six-week cooking and nutrition course that teaches skills to cook healthy, affordable meals and make nutritious food choices. • In 2012, 15% (3 million pounds) of the LCFB’s total food distribution will be fresh produce through partnerships with local farmers, Limehouse Produce and GrowFood Carolina. 2013 Goals: • The LCFB will continue to enhance training, professional development and capacity-building opportunities for its network of 300 partner food pantries, soup kitchens, shelters and schools. Our goal is to provide the food resources, knowledge and tools necessary for partners to create sustainable hunger solutions. • Our organization will continue to examine how to use limited resources to make the largest impact on hunger and expand existing programs and initiatives that meet targeted hunger needs. • The LCFB will continue to increase healthy food distribution, including the distribution of fresh produce. Fundraising events: • Chefs’ Feast (March 10, 2013): Join Chef Robert Carter and the Lowcountry’s most acclaimed chefs at the 14th annual Chefs’ Feast, presented by Embassy Suites Charleston Area Convention Center. Indulge in delectable fare from more than two dozen top Lowcountry restaurants while enjoying live jazz music and cocktails. Proceeds benefit the Lowcountry Food Bank’s Kids Cafe and BackPack Buddies programs. Visit www.lowcountryfoodbank.org/ chefs-feast for updates on participating chefs and entertainment. • The Farmer’s Table (Fall 2013): The Lowcountry Food Bank invites you to connect with talented farmers, food artisans, and chefs that contribute to the growing culinary reputation and local food community of Beaufort. The all-local feast, prepared by Beaufort’s most talented chefs, kicks off at the Farm at Habersham with tours, hors d’oeuvres and cocktails. Visit www.lowcountryfoodbank.org/ farmerstable for updates on participating chefs and entertainment. Corporate giving opportunities: • Sponsor a local BackPack Buddies Program at a Title 1 school • Sponsor a local School Pantry Program at a Title 1 school • Sponsor a local mobile pantry holiday distribution • Sponsor a truckload of fresh, regional produce • Sponsor a truckload of holiday turkeys • Sponsor an apprentice in the Food Works Program • Sponsor fuel for a LCFB truck for an entire year Giving: Your guide to community giving in the Lowcountry 27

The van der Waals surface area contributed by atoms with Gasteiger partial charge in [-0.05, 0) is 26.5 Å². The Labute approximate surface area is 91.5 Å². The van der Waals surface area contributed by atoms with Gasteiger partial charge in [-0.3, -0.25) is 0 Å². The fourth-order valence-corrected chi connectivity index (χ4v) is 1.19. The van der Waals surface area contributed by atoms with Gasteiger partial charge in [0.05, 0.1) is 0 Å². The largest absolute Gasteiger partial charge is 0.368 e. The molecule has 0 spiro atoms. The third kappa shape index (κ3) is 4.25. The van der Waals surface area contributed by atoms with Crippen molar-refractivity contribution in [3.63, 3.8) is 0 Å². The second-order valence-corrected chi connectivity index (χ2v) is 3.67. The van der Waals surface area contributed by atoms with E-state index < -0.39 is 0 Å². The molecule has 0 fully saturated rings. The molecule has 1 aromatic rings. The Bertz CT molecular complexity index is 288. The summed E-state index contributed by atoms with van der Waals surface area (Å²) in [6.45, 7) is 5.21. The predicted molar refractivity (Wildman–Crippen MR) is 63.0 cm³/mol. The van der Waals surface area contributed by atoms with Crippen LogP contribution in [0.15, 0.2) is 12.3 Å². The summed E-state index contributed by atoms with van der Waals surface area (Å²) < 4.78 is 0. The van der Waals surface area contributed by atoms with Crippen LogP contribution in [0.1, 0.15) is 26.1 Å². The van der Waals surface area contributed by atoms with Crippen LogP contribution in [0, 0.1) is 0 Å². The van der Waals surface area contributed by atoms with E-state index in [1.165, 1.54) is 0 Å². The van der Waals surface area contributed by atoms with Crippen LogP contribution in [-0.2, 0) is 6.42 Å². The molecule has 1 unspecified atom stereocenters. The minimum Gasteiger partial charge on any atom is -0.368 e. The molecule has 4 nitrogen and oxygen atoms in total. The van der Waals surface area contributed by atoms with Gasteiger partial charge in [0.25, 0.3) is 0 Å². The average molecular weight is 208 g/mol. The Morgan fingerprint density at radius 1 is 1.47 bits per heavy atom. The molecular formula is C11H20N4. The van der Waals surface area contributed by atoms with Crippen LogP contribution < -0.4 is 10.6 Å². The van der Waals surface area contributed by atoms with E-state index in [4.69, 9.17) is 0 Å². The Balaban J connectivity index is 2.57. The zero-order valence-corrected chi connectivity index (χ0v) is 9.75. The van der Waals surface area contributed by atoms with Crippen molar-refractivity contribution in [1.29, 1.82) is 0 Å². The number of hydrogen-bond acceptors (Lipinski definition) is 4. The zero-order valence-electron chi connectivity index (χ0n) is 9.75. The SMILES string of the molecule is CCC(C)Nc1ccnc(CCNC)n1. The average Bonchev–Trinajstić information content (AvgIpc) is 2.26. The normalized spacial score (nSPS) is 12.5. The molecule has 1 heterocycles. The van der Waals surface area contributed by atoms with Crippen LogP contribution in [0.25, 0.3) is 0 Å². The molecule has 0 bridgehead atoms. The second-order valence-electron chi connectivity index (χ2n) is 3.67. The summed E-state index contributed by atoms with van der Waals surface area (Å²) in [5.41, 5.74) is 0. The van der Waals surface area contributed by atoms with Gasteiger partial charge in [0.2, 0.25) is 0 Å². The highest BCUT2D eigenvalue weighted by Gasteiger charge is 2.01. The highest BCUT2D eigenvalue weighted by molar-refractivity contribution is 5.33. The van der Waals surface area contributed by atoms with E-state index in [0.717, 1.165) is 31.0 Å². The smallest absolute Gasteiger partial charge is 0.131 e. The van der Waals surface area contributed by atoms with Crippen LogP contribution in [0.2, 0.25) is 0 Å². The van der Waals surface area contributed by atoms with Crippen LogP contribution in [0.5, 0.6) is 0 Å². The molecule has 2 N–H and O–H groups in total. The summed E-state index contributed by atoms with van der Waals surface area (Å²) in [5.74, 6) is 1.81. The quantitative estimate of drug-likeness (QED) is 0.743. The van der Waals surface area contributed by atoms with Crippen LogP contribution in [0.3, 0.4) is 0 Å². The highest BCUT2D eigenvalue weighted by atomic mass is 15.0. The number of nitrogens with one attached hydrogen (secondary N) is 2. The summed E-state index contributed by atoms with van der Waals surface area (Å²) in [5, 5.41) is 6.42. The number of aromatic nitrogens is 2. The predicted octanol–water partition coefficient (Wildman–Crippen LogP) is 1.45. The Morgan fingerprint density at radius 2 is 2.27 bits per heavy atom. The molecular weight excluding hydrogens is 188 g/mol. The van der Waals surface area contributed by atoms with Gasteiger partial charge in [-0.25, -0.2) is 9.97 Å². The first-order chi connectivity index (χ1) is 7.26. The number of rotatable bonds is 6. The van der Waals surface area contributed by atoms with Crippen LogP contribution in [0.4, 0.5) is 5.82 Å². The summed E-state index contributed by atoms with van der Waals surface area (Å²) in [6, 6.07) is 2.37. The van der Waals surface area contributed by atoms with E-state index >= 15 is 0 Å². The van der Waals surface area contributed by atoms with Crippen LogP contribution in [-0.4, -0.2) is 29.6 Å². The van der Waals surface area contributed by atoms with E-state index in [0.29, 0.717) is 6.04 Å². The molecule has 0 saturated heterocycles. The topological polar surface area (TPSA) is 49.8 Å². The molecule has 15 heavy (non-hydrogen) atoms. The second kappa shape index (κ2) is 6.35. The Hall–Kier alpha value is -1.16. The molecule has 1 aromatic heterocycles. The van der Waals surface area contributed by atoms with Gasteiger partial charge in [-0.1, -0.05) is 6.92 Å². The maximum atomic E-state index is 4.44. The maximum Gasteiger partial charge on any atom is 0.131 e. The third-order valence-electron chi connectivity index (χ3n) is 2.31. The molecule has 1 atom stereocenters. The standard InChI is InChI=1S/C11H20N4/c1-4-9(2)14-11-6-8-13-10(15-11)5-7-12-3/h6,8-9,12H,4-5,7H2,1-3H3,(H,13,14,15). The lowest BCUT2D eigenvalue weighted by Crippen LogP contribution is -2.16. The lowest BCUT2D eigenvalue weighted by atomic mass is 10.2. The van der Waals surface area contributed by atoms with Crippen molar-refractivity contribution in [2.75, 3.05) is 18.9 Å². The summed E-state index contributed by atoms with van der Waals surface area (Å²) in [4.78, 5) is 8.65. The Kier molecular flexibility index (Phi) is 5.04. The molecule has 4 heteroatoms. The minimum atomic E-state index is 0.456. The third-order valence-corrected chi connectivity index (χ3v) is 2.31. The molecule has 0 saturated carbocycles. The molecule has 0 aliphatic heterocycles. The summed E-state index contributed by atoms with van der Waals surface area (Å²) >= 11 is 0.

NONPROFIT SPOTLIGHT